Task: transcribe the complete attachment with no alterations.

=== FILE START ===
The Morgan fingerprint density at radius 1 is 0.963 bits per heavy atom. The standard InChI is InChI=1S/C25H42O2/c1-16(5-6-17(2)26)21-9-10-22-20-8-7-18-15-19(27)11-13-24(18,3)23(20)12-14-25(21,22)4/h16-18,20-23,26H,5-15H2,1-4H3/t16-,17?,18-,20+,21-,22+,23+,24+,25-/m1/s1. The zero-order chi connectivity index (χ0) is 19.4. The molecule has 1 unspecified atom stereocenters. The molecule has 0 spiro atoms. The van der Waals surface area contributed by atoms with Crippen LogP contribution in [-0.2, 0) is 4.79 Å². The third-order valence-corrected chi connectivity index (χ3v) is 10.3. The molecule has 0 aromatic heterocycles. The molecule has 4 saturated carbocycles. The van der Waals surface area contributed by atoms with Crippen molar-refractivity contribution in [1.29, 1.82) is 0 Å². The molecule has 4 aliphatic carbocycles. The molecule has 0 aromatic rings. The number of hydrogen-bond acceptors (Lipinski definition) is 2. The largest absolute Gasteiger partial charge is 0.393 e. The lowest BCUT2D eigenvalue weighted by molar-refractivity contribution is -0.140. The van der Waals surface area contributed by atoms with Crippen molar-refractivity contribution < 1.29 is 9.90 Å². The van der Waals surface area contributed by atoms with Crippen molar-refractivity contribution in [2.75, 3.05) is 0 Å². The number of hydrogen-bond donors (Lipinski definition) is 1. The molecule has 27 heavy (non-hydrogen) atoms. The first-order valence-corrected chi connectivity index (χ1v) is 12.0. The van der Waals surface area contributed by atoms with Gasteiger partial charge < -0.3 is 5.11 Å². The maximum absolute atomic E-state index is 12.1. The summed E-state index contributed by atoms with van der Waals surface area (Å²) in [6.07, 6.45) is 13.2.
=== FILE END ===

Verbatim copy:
The Morgan fingerprint density at radius 1 is 0.963 bits per heavy atom. The standard InChI is InChI=1S/C25H42O2/c1-16(5-6-17(2)26)21-9-10-22-20-8-7-18-15-19(27)11-13-24(18,3)23(20)12-14-25(21,22)4/h16-18,20-23,26H,5-15H2,1-4H3/t16-,17?,18-,20+,21-,22+,23+,24+,25-/m1/s1. The zero-order chi connectivity index (χ0) is 19.4. The molecule has 1 unspecified atom stereocenters. The molecule has 0 spiro atoms. The van der Waals surface area contributed by atoms with Crippen LogP contribution in [-0.2, 0) is 4.79 Å². The third-order valence-corrected chi connectivity index (χ3v) is 10.3. The molecule has 0 aromatic heterocycles. The molecule has 4 saturated carbocycles. The van der Waals surface area contributed by atoms with Crippen molar-refractivity contribution in [1.29, 1.82) is 0 Å². The molecule has 4 aliphatic carbocycles. The molecule has 0 aromatic rings. The number of hydrogen-bond acceptors (Lipinski definition) is 2. The largest absolute Gasteiger partial charge is 0.393 e. The lowest BCUT2D eigenvalue weighted by molar-refractivity contribution is -0.140. The van der Waals surface area contributed by atoms with Crippen molar-refractivity contribution < 1.29 is 9.90 Å². The van der Waals surface area contributed by atoms with Crippen molar-refractivity contribution in [2.75, 3.05) is 0 Å². The number of hydrogen-bond donors (Lipinski definition) is 1. The molecule has 27 heavy (non-hydrogen) atoms. The first-order valence-corrected chi connectivity index (χ1v) is 12.0. The van der Waals surface area contributed by atoms with Gasteiger partial charge < -0.3 is 5.11 Å². The maximum absolute atomic E-state index is 12.1. The summed E-state index contributed by atoms with van der Waals surface area (Å²) in [6.07, 6.45) is 13.2.